Human Rights Watch estimates that since 2009, there have been at least 14 federal lawsuits filed over cops’ misuse of their access to personal data – think state driver’s license databases – to snoop on fellow officers, public safety personnel, and justice professionals.
Others put the number far higher: in Minnesota alone, there have been dozens of these suits.
On Wednesday, a rare win in one of those cases happened when a jury awarded Minnesota police officer Amy Krekelberg $585,000, including $300,000 in punitive damages from two defendants who pawed through her personal data to ogle her photograph, address, age, height, and weight after she allegedly rejected their romantic advances, according to court documents.
According to Wired, two of Krekelberg’s lawyers, Sonia Miller-Van Oort and Jonathan Strauss, say that their client suffered…
…harassment from her colleagues for years as the case proceeded, and that in at least one instance, other cops refused to provide Krekelberg with backup support. She now works a desk job.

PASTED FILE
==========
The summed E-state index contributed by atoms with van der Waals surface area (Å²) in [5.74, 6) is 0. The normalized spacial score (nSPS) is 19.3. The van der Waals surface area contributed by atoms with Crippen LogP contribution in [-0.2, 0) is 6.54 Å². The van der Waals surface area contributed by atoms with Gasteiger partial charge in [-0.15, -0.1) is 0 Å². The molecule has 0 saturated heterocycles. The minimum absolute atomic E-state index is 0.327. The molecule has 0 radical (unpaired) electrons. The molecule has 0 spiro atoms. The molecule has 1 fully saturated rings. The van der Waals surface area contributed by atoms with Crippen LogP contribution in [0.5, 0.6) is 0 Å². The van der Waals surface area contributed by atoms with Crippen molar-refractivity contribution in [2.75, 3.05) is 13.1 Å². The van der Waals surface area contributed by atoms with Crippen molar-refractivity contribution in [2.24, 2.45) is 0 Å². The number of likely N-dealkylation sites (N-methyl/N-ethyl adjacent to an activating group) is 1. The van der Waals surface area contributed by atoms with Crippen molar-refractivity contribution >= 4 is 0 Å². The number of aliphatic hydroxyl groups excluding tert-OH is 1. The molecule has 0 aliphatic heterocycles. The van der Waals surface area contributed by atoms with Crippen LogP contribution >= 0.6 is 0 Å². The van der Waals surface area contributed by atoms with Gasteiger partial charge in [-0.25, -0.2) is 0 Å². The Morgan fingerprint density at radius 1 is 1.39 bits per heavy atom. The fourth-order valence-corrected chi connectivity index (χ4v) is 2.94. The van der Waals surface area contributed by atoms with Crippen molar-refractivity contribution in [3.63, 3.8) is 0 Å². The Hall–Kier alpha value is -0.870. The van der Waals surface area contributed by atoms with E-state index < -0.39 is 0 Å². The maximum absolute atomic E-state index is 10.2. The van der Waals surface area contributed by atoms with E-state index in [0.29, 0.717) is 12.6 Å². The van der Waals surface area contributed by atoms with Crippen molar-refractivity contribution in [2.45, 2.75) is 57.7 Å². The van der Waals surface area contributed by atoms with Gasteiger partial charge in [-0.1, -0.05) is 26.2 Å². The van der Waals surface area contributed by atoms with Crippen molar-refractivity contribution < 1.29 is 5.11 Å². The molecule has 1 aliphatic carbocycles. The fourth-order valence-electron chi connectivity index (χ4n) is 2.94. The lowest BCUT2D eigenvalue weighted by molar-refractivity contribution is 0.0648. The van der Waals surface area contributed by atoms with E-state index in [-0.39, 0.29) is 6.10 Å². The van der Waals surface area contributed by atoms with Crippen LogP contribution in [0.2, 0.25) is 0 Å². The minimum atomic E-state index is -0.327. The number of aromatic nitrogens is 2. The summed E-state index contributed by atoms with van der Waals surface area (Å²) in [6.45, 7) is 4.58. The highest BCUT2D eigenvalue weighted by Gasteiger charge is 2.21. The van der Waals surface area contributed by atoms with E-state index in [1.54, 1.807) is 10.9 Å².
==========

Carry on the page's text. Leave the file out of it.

Not her first win
This isn’t Krekelberg’s first court win. In 2017, the city of St. Paul, Minnesota, awarded her $29,500 over charges of snooping. In fact, Krekelberg’s federal lawsuit initially named officers and employees from more than 40 law enforcement agencies and entities in Minnesota, saying they accessed her private information nearly 1,000 times from 2003 to 2013.
Krekelberg alleged that 58 fellow officers from the Minneapolis Police Department broke a federal privacy law by searching for her driver’s license data without any reason. She had never been under investigation for any crime. According to Human Rights Watch, Krekelberg’s attorneys “portrayed the searches for her data as a failure by officers to respect a female colleague and part of a broader climate of hostility and harassment toward female officers.”